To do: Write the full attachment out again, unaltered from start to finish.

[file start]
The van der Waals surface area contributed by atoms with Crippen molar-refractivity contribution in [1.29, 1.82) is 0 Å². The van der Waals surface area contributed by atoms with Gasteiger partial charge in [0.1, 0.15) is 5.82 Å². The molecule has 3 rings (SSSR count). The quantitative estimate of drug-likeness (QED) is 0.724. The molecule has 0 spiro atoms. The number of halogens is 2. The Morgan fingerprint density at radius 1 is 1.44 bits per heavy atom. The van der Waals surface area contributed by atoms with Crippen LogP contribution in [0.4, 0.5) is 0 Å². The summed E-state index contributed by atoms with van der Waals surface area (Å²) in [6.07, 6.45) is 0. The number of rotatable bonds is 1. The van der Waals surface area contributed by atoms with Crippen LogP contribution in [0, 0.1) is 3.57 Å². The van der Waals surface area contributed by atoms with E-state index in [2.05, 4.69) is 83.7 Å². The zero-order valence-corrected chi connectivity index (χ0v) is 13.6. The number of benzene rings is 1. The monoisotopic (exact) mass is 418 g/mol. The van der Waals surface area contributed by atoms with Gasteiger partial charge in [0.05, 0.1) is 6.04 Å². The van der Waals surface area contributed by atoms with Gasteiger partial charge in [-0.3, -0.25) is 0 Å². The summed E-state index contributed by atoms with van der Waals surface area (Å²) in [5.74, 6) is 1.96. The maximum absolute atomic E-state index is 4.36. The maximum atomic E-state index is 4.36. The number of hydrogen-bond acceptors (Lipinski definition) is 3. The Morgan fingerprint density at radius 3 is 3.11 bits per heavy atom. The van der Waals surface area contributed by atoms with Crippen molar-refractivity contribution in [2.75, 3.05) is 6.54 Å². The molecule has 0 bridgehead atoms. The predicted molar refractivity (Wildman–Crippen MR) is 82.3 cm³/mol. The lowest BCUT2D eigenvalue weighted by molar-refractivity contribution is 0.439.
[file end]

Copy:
The van der Waals surface area contributed by atoms with Crippen molar-refractivity contribution in [1.29, 1.82) is 0 Å². The van der Waals surface area contributed by atoms with Gasteiger partial charge in [0.1, 0.15) is 5.82 Å². The molecule has 3 rings (SSSR count). The quantitative estimate of drug-likeness (QED) is 0.724. The molecule has 0 spiro atoms. The number of halogens is 2. The Morgan fingerprint density at radius 1 is 1.44 bits per heavy atom. The van der Waals surface area contributed by atoms with Crippen LogP contribution in [0.4, 0.5) is 0 Å². The summed E-state index contributed by atoms with van der Waals surface area (Å²) in [6.07, 6.45) is 0. The number of rotatable bonds is 1. The van der Waals surface area contributed by atoms with Crippen LogP contribution in [0, 0.1) is 3.57 Å². The van der Waals surface area contributed by atoms with E-state index in [2.05, 4.69) is 83.7 Å². The zero-order valence-corrected chi connectivity index (χ0v) is 13.6. The number of benzene rings is 1. The monoisotopic (exact) mass is 418 g/mol. The van der Waals surface area contributed by atoms with Gasteiger partial charge in [0.05, 0.1) is 6.04 Å². The van der Waals surface area contributed by atoms with Gasteiger partial charge in [-0.3, -0.25) is 0 Å². The summed E-state index contributed by atoms with van der Waals surface area (Å²) in [5.74, 6) is 1.96. The maximum absolute atomic E-state index is 4.36. The maximum atomic E-state index is 4.36. The number of hydrogen-bond acceptors (Lipinski definition) is 3. The Morgan fingerprint density at radius 3 is 3.11 bits per heavy atom. The van der Waals surface area contributed by atoms with Crippen molar-refractivity contribution in [2.75, 3.05) is 6.54 Å². The molecule has 0 bridgehead atoms. The predicted molar refractivity (Wildman–Crippen MR) is 82.3 cm³/mol. The lowest BCUT2D eigenvalue weighted by molar-refractivity contribution is 0.439.